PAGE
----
BY ANA D. GONZALEZ
The belief that we are stronger together has endured in the Rio Grande Valley for as long as I can remember. It was at the heart of a conversation when, recently, Teach For America-Rio Grande Valley hosted a breakfast focused on education and workforce development. The event brought about 200 of our educational, business, elected, medical and community partners to engage in a plática about how we can bridge our efforts to provide our students with an equitable and excellent education that prepares them for 21st century demands.
Top of mind for leaders in the room was how the Valley is uniquely positioned to evolve the human capital and workforce development in our region. We discussed this opportunity for synergy that exists at a time “when our groceries are delivered by a drone, we rent movies from a box, and can count our steps on our watches” as Julian Alvarez, commissioner representing labor, for the Texas Workforce Commission, put it.
As our students find their place in the world, the role of community in education is to help plant the seeds of future aspirations and accomplishments. Without support from the community, children fall through the cracks.
I know this, not only as the executive director of Teach For America, but also as someone who grew up in the Valley. Each morning, as I pass neighborhood schools on my way to work, I think back to my childhood here. In my educational journey, I was fortunate to receive extraordinary opportunities by inspiring and transformative teachers. These visionary classroom leaders fostered genuine relationships, created familial cultures, provided academically challenging content, made it a point to work in partnership with my parents, provided access to educational experiences, and they directed my vision for the future. More than anything, they knew me, they knew my dreams and they believed in me. They believed that kids like me, from the colonia, fluent in two languages, poor economically but not in spirit and love, could achieve great things if given the opportunity.
These are the same values we hold at Teach For America and that we work towards, in partnership with district leaders, parents, students and our thriving Valley community. Since 1991, Teach For America has recruited, trained, and supported top college graduates and professionals to commit to teach in our schools, alongside other dedicated educators, and become lifelong leaders in the movement to expand educational opportunity. Like our teachers, community and business leaders exemplify many admirable commitments, and one, which resonates so brightly, is strengthening our Valley neighborhoods.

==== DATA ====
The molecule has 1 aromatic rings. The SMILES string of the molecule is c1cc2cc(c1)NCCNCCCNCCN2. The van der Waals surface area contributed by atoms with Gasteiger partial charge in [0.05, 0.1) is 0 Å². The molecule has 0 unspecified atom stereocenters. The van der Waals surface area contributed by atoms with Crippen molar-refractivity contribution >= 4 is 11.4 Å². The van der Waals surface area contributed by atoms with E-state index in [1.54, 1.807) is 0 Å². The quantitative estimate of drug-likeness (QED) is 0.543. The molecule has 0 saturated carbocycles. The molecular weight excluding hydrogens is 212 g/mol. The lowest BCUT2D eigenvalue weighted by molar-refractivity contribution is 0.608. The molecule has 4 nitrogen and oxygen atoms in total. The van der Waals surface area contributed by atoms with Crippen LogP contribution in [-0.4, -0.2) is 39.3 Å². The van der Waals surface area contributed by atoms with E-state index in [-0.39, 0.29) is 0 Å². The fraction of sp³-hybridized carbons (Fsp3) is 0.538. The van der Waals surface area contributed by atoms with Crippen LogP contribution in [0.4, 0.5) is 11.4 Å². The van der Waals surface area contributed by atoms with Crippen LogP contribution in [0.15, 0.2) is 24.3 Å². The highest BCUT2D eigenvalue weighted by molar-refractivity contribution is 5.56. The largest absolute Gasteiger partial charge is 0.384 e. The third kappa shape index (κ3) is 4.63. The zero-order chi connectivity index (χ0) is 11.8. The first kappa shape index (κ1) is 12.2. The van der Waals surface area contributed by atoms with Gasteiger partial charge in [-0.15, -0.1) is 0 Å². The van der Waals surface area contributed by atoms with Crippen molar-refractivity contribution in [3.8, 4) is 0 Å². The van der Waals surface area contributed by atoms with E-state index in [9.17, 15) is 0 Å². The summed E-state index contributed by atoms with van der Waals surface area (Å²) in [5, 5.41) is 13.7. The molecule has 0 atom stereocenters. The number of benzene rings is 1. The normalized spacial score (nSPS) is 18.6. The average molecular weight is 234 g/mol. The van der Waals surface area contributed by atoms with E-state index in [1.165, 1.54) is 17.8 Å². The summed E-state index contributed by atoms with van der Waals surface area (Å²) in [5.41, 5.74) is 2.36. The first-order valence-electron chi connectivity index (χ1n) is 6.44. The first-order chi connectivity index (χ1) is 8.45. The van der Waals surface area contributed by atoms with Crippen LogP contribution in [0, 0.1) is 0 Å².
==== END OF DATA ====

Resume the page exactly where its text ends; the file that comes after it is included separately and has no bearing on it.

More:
These partnerships come alive during this year’s Teach For America Week, which starts today. Every spring since 1997, we join forces with our community to bring remarkable and diverse guest teachers into our schools to teach hour-long lessons. Last year, classrooms across the Rio Grande Valley had the pleasure of hosting attorneys, business executives, reporters, elected officials, and many others from all sectors.
This event not only helps raise awareness about Teach For America and our mission — to build a force of leaders working to ensure all students receive an excellent education — but it also engages and inspires our students. Although community guests may spend only a short amount of time in a classroom, the impact of their visits resonates throughout the year. Learning about different careers and experiences further encourages our students to stay focused on their own academic successes and dreams for the future, and we are deeply grateful to everyone who makes this possible.
So as you commute to your own place of work this morning, be grateful for our teachers, and think about our role in education as a Rio Grande Valley community. We all have a lesson to teach and a lesson to learn: In the Valley, together, we are stronger!